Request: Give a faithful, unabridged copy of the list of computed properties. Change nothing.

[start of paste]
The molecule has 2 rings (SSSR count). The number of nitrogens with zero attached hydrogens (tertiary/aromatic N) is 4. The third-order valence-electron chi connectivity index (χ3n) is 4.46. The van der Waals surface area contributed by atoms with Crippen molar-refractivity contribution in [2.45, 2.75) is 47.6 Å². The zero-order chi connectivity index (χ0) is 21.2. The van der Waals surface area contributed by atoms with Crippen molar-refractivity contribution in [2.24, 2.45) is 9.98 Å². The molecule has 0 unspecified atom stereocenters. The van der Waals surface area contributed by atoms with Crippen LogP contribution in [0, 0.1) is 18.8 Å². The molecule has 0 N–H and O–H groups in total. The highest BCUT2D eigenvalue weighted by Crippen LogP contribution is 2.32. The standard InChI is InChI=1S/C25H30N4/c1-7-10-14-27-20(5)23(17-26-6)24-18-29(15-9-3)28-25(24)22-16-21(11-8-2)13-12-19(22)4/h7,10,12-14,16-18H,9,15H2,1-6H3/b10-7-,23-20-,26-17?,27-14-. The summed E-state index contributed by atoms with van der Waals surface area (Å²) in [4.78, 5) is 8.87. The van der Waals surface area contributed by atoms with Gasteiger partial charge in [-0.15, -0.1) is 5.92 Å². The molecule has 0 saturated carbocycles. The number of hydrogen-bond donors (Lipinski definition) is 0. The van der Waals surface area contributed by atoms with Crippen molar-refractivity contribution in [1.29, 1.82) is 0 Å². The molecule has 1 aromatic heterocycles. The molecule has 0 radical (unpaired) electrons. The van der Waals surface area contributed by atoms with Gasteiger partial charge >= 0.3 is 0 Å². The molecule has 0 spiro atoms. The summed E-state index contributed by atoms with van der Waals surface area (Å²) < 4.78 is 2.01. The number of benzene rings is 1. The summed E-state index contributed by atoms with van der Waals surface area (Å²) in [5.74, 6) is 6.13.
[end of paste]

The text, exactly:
The molecule has 2 rings (SSSR count). The number of nitrogens with zero attached hydrogens (tertiary/aromatic N) is 4. The third-order valence-electron chi connectivity index (χ3n) is 4.46. The van der Waals surface area contributed by atoms with Crippen molar-refractivity contribution in [2.45, 2.75) is 47.6 Å². The zero-order chi connectivity index (χ0) is 21.2. The van der Waals surface area contributed by atoms with Crippen molar-refractivity contribution in [2.24, 2.45) is 9.98 Å². The molecule has 0 unspecified atom stereocenters. The van der Waals surface area contributed by atoms with Crippen LogP contribution in [0, 0.1) is 18.8 Å². The molecule has 0 N–H and O–H groups in total. The highest BCUT2D eigenvalue weighted by Crippen LogP contribution is 2.32. The standard InChI is InChI=1S/C25H30N4/c1-7-10-14-27-20(5)23(17-26-6)24-18-29(15-9-3)28-25(24)22-16-21(11-8-2)13-12-19(22)4/h7,10,12-14,16-18H,9,15H2,1-6H3/b10-7-,23-20-,26-17?,27-14-. The summed E-state index contributed by atoms with van der Waals surface area (Å²) in [4.78, 5) is 8.87. The van der Waals surface area contributed by atoms with Gasteiger partial charge in [-0.15, -0.1) is 5.92 Å². The molecule has 0 saturated carbocycles. The number of hydrogen-bond donors (Lipinski definition) is 0. The van der Waals surface area contributed by atoms with Crippen molar-refractivity contribution in [1.29, 1.82) is 0 Å². The molecule has 1 aromatic heterocycles. The molecule has 0 radical (unpaired) electrons. The van der Waals surface area contributed by atoms with Gasteiger partial charge >= 0.3 is 0 Å². The molecule has 0 spiro atoms. The summed E-state index contributed by atoms with van der Waals surface area (Å²) < 4.78 is 2.01. The number of benzene rings is 1. The summed E-state index contributed by atoms with van der Waals surface area (Å²) in [5.74, 6) is 6.13.